Before service of notice of charges on account of causes that may be deemed to be remediable, the teacher or principal must be given reasonable warning in writing, stating specifically the causes that, if not removed, may result in charges; *** No written warning shall be required for conduct on the part of a teacher or principal that is cruel, immoral, negligent, or criminal or that in any way causes psychological or physical harm or injury to a student, as that conduct is deemed to be irremediable." (Emphasis added.) 105 ILCS 5/34-85 (West 2012).
[¶14] In his first contention of error, the petitioner argues that the Board's negligence finding is against the manifest weight of the evidence. The petitioner does not dispute the factual findings that: he pretended to throw the stapler; the stapler detached from its plastic cover; and the stapler flew across the room, striking and injuring V.H.'s head. Rather, he maintains only that it was not reasonably foreseeable that the stapler would have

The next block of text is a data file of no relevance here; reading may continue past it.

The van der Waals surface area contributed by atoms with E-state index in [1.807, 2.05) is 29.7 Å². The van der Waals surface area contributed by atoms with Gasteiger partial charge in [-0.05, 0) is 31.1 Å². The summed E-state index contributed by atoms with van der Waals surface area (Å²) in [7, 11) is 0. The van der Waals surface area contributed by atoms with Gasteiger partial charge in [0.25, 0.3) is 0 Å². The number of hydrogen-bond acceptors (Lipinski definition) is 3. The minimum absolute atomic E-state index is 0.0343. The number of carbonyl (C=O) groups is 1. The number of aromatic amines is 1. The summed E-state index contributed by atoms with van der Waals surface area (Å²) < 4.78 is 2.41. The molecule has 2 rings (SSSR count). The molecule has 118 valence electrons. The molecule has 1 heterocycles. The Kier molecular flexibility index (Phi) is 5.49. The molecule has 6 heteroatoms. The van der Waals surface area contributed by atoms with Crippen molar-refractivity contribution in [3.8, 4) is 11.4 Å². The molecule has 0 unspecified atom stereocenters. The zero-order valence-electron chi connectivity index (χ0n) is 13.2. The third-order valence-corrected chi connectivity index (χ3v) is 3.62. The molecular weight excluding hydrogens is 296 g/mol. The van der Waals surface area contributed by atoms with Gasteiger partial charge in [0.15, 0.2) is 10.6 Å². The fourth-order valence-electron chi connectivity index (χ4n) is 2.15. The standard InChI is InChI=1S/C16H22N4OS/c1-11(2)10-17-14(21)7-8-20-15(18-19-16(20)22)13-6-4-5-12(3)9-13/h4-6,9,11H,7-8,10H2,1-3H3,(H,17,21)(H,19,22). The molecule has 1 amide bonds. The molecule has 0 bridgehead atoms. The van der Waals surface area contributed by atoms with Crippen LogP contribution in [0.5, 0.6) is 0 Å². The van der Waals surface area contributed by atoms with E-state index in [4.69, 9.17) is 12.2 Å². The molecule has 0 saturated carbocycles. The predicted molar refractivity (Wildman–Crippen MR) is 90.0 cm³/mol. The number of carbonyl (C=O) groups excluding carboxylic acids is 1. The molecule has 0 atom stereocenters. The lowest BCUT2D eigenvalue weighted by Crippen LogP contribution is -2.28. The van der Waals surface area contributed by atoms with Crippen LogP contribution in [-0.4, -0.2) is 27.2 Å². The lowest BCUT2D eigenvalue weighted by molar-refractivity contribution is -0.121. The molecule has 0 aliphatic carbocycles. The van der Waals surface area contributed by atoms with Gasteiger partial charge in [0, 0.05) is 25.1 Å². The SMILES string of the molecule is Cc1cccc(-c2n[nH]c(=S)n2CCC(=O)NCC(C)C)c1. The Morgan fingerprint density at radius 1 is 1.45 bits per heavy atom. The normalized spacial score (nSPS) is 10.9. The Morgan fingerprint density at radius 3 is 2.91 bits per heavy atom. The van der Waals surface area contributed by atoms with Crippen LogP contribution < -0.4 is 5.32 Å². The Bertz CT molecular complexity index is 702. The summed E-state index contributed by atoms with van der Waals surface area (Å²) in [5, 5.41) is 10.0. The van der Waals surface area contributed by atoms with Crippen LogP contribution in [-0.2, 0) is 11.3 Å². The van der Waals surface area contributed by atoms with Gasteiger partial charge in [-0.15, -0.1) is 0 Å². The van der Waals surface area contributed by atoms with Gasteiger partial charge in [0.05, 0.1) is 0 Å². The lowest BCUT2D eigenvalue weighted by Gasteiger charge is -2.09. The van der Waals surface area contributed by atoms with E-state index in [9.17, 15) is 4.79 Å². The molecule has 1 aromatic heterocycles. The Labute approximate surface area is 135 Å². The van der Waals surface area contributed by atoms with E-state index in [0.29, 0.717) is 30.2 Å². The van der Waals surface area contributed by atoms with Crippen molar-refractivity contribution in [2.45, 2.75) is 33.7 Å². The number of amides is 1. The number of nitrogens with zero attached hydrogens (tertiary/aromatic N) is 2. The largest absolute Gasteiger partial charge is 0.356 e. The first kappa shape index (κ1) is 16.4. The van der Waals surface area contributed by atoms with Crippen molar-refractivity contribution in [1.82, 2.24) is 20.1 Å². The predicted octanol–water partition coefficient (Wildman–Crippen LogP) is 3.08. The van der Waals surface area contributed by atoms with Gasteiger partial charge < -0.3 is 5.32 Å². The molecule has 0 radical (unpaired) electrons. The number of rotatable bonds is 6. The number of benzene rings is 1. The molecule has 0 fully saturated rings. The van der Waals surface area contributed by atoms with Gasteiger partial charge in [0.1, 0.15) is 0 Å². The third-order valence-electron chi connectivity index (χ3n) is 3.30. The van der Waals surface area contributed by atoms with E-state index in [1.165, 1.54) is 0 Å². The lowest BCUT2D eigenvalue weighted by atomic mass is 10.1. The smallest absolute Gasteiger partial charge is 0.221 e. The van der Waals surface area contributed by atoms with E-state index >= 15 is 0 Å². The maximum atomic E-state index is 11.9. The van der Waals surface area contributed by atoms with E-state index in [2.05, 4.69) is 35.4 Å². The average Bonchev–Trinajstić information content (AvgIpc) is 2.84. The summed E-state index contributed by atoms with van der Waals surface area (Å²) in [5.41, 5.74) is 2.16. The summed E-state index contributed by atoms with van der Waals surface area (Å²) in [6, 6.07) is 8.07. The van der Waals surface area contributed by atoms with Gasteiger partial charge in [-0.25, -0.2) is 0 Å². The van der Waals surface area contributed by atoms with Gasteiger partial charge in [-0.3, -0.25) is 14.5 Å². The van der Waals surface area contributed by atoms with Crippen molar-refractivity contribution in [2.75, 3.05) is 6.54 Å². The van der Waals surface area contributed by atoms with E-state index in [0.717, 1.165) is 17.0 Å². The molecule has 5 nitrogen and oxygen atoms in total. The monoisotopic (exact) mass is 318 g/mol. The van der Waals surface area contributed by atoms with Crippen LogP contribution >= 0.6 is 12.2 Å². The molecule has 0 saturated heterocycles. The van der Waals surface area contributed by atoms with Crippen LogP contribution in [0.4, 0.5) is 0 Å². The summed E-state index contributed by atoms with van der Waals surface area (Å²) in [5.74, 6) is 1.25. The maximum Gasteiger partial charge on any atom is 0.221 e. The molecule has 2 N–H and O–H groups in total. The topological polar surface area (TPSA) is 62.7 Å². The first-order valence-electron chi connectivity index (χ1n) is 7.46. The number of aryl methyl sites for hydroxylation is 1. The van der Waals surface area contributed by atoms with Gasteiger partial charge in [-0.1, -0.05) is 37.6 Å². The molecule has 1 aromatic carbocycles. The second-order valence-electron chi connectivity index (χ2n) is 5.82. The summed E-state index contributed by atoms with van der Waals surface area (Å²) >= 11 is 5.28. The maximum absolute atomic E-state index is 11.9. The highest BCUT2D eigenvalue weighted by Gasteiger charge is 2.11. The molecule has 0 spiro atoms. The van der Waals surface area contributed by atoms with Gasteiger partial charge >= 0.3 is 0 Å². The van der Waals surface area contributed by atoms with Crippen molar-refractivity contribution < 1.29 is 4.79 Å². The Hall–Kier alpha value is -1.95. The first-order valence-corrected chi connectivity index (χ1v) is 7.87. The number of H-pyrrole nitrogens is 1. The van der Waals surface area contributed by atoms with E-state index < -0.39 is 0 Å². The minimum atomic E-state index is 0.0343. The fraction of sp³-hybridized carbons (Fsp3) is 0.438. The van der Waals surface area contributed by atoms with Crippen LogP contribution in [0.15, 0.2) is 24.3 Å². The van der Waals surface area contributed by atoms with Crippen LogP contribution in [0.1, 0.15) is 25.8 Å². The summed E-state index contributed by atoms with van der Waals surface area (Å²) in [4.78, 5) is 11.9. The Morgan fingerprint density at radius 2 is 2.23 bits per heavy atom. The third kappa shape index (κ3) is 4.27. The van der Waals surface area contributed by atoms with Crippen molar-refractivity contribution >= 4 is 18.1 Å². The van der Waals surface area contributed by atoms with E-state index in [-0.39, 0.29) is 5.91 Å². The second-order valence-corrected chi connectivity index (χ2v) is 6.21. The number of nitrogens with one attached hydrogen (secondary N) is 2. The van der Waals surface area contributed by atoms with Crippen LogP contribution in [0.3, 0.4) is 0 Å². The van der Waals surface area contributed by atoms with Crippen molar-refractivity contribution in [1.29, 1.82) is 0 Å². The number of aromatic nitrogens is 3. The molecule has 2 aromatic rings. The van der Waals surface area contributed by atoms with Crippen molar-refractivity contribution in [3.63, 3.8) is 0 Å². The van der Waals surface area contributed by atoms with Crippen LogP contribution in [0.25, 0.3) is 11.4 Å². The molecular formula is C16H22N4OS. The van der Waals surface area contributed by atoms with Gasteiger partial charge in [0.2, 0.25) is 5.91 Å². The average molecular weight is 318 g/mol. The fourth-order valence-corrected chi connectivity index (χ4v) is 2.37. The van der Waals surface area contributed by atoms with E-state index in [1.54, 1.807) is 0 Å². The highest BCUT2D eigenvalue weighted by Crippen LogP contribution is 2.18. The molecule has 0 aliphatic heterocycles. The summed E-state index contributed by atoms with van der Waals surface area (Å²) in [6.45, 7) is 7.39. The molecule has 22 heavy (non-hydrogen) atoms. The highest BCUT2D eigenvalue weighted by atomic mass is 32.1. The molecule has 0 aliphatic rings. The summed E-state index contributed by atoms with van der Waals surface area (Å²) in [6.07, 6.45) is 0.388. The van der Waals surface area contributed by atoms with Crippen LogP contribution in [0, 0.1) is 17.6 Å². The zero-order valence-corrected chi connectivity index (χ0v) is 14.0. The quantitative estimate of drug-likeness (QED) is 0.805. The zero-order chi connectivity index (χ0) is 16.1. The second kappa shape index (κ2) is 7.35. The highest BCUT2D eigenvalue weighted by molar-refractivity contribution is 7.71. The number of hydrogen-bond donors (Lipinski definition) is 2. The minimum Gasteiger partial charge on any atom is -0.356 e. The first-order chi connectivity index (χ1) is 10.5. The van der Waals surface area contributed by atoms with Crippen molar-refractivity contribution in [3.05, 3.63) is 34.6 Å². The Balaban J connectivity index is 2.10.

detached from its plastic cover and struck a student. As this presents a question of fact, we review the Board's determination using the manifest weight of the evidence standard. Board of Education of City of Chicago, 2014 IL App. (1st) 130285, ¶ 19.
[¶15] In its decision, the Board found that the harm caused by the petitioner's conduct was reasonably foreseeable, given the facts and circumstances of the case. The Board noted that the petitioner did not " make a mere waving motion of the stapler," but rather " made a strong snapping motion with sufficient force to launch the stapler about ten feet through the air." The Board also recognized that the petitioner, a former baseball player and a coach of softball and football, had a " clear understanding of the strength of his throwing arm and the ability to make a conscious distinction between the force needed to make a point and the excessive 'torque' that he applied to the stapler." The petitioner himself admitted that he was a strong man and that he applied sufficient torque to his pretend-throw that the stapler travelled about ten feet across the classroom. It is also undisputed that the stapler struck V.H.'s head at a force strong enough to necessitate some medical treatment. Based upon the evidence in the record, we do not find that an opposite conclusion is clearly evident, and therefore, we will not disturb the Board's negligence finding.